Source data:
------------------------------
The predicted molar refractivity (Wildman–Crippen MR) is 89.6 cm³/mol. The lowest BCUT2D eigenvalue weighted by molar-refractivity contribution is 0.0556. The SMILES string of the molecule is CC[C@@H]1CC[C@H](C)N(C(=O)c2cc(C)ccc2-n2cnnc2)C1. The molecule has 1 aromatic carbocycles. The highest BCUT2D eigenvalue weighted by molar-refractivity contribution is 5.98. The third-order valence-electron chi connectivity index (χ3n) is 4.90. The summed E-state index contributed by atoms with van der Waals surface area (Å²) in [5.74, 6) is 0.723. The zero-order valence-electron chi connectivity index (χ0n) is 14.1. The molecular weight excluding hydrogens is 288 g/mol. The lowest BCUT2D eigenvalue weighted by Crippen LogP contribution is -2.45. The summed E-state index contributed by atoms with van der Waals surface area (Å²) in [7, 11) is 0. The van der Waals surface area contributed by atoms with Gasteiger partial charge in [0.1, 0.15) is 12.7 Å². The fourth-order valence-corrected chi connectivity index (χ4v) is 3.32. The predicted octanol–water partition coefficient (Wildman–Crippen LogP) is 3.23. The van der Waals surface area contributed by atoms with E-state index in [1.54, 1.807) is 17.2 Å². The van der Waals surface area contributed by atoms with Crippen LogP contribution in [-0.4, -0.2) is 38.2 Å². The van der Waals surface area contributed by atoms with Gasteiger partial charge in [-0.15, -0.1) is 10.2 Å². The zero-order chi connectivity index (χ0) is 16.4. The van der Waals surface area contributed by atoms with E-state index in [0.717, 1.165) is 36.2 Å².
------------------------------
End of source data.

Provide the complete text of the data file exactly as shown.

The predicted molar refractivity (Wildman–Crippen MR) is 89.6 cm³/mol. The lowest BCUT2D eigenvalue weighted by molar-refractivity contribution is 0.0556. The SMILES string of the molecule is CC[C@@H]1CC[C@H](C)N(C(=O)c2cc(C)ccc2-n2cnnc2)C1. The molecule has 1 aromatic carbocycles. The highest BCUT2D eigenvalue weighted by molar-refractivity contribution is 5.98. The third-order valence-electron chi connectivity index (χ3n) is 4.90. The summed E-state index contributed by atoms with van der Waals surface area (Å²) in [5.74, 6) is 0.723. The zero-order valence-electron chi connectivity index (χ0n) is 14.1. The molecular weight excluding hydrogens is 288 g/mol. The lowest BCUT2D eigenvalue weighted by Crippen LogP contribution is -2.45. The summed E-state index contributed by atoms with van der Waals surface area (Å²) in [7, 11) is 0. The van der Waals surface area contributed by atoms with Gasteiger partial charge in [0.1, 0.15) is 12.7 Å². The fourth-order valence-corrected chi connectivity index (χ4v) is 3.32. The predicted octanol–water partition coefficient (Wildman–Crippen LogP) is 3.23. The van der Waals surface area contributed by atoms with E-state index in [1.54, 1.807) is 17.2 Å². The van der Waals surface area contributed by atoms with Crippen LogP contribution in [-0.4, -0.2) is 38.2 Å². The van der Waals surface area contributed by atoms with Gasteiger partial charge in [-0.15, -0.1) is 10.2 Å². The zero-order chi connectivity index (χ0) is 16.4. The van der Waals surface area contributed by atoms with E-state index in [0.717, 1.165) is 36.2 Å².